Following gender recognition, you may apply for civil partnership. This assumes that the partnership will be between same-sex couples, but what about heterosexual unions? If one of the main arguments against gay marriage is that a union must be between a man and a woman, will I be legally entitled to marry my FTM partner? Or is marriage something that you can only be forced OUT of? This emphasises the link between Trans* and LGB rights.
Until marriage equality is established, not only are same-sex couples being deprived of their rights, but Trans* unions will also be downgraded from marriage to partnership.
If Civil Partnership is the only avenue open for same-sex couples, I feel that Irish legislation should include an ability to convert to civil partnership, so that dissolving a loving family unit is no longer a requirement. In the time between annulment and partnership, you could be vulnerable to hidden catches alongside the financial burden; loss of pension rights, your partner not a benefactor during this period, an effect on joint accounts or property; not to mention the implication if children are involved.
Can you imagine your family being caught in a legal loophole? While we fight for equality, couples should have the RIGHT to choose whether to continue with their union in its new capacity, avoiding this term of instability, or to annul and have a new celebration of their partnership.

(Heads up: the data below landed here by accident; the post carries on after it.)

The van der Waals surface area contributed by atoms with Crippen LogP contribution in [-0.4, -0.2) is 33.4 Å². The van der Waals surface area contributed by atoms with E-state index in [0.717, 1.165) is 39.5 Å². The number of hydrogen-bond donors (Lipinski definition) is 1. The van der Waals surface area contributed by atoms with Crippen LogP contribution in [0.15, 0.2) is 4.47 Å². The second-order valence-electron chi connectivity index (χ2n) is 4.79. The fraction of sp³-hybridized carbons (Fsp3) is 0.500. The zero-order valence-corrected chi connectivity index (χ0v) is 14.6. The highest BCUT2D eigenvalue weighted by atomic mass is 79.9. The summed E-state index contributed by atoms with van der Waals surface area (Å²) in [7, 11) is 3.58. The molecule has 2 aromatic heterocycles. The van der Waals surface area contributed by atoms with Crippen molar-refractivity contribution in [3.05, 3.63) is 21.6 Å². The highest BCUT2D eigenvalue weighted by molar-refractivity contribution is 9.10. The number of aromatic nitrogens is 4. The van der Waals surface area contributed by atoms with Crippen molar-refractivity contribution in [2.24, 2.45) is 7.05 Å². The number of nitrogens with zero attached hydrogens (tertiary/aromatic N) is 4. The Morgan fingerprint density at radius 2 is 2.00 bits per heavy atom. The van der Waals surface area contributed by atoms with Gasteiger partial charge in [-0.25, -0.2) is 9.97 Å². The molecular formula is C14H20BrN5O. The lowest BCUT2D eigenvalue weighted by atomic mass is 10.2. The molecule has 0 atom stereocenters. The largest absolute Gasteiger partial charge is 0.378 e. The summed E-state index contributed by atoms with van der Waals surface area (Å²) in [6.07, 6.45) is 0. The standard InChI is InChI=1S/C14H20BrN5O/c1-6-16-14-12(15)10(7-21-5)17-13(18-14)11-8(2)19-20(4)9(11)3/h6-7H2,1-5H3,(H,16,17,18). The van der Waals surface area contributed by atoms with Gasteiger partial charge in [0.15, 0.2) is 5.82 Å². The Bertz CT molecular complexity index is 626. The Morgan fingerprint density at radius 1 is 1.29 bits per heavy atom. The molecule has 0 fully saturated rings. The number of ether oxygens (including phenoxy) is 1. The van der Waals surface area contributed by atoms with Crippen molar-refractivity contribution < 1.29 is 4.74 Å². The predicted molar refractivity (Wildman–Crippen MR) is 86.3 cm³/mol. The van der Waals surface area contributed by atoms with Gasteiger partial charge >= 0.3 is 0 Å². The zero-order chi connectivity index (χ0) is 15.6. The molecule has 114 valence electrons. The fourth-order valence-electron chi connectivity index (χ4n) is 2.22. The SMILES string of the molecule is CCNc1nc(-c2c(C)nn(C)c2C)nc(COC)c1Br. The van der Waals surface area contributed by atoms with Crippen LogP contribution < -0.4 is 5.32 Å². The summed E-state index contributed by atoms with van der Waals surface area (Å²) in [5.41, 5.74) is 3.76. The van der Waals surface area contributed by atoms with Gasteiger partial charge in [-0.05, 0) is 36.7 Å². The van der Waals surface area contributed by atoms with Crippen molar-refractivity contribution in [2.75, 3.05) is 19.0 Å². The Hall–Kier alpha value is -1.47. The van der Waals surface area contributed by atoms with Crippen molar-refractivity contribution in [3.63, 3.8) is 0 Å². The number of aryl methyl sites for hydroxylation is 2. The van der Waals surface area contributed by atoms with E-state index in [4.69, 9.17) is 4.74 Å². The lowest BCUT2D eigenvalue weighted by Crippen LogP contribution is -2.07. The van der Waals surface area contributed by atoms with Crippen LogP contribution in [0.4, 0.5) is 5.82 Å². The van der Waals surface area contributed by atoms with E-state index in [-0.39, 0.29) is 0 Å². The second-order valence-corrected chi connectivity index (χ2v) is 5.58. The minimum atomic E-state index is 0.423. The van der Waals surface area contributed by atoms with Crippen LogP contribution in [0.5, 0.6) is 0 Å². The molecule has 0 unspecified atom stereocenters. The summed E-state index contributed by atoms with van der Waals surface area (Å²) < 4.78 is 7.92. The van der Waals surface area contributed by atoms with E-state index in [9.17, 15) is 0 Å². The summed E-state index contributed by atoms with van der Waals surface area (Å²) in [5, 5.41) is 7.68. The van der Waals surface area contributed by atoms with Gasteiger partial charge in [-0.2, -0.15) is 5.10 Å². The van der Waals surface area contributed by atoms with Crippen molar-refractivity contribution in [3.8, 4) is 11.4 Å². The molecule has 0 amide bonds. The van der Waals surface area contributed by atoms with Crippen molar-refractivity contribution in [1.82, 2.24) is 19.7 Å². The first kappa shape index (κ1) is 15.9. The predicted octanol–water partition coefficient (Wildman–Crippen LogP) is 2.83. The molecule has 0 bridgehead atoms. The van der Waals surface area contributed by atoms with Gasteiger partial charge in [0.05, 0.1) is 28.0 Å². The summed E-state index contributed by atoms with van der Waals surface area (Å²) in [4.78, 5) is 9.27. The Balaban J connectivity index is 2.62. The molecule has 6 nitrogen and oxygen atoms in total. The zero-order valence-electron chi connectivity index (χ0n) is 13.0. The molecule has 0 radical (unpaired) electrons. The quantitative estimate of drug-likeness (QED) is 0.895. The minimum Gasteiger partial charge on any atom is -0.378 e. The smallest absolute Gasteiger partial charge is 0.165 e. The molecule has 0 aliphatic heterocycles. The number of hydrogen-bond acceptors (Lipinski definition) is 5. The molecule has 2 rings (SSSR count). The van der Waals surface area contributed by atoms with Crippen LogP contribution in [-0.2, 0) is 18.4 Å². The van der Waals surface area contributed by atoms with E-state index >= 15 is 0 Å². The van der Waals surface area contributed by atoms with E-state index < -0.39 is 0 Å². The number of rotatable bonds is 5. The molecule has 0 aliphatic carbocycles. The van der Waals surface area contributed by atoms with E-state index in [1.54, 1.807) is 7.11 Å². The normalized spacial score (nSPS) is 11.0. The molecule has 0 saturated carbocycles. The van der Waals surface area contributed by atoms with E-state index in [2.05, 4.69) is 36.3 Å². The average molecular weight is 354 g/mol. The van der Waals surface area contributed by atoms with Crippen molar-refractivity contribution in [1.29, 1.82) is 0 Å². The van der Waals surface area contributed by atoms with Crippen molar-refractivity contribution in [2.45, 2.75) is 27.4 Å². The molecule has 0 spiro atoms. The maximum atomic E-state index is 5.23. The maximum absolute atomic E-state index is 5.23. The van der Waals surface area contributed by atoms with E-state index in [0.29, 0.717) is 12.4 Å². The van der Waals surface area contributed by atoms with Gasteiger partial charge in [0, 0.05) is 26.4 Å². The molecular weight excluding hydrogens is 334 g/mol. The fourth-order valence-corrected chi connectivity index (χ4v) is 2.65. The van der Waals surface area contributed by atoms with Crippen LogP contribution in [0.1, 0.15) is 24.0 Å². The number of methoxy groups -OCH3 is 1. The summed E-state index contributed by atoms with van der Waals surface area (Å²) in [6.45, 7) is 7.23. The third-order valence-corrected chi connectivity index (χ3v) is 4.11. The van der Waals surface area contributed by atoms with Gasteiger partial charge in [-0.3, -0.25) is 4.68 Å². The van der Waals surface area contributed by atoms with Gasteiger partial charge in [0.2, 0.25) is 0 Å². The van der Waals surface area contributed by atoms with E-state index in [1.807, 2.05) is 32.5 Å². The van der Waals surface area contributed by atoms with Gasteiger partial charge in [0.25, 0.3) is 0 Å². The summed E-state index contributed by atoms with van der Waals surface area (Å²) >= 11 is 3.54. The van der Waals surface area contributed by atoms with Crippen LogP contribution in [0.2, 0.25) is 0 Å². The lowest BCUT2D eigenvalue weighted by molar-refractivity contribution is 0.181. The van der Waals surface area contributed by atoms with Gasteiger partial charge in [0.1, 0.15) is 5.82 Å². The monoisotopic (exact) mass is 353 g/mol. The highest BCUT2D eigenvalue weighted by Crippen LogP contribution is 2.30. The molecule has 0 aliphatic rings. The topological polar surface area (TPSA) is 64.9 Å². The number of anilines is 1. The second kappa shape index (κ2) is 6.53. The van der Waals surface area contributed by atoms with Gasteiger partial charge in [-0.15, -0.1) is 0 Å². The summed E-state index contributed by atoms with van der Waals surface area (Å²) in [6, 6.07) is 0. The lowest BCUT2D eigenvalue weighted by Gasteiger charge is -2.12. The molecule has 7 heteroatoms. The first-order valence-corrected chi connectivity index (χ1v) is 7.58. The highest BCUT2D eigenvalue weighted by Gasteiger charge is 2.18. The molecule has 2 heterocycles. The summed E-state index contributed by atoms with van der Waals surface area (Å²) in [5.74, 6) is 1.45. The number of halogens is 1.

Model the application process on the system used to obtain an Irish passport; not by surgical requirements.
In certain countries surgery, or a form of forced sterilisation, is required to be granted gender recognition, and the rights that go with it. I think the application process for an Irish passport should be adopted for GRCs; proof that you have been living in that gender for at least two years; your deed poll (if a name change is required); and a “diagnosis”. Surgery or hormones should not be required, as this automatically excludes people who opt not to, or can’t (for a variety of reasons), take those paths.
Will birth and death records be listed by biological gender, or identified gender?
The GRC will come from a separate gender register office, similar to the UK, with no effect on the original birth certificate. Both will still exist, and be equally valid for use. While I can see the need for a certificate with the previous name, without amending the birth records the individual will still be recorded by their biological gender, not their identified gender. Will the death records follow suit? If the GRC can be ignored for biological gender, I see this as transphobic, and you have to question its validity.
Applicants must be 18 years or over, but what about Trans* youths?
With more information available, people are becoming aware of their gender identity much younger, and the gender recognition act could lift some of the pressure around transition. While positive in itself, this could become an issue for Trans* youth in schools when registering their preferred name and gender. Could the advisory group foresee this issue and put legislation in place to cater for these children without an individual having to first take a case against the equality authority? This could offer a level of privacy for young Trans* individuals, and be the difference between continuing in education and dropping-out.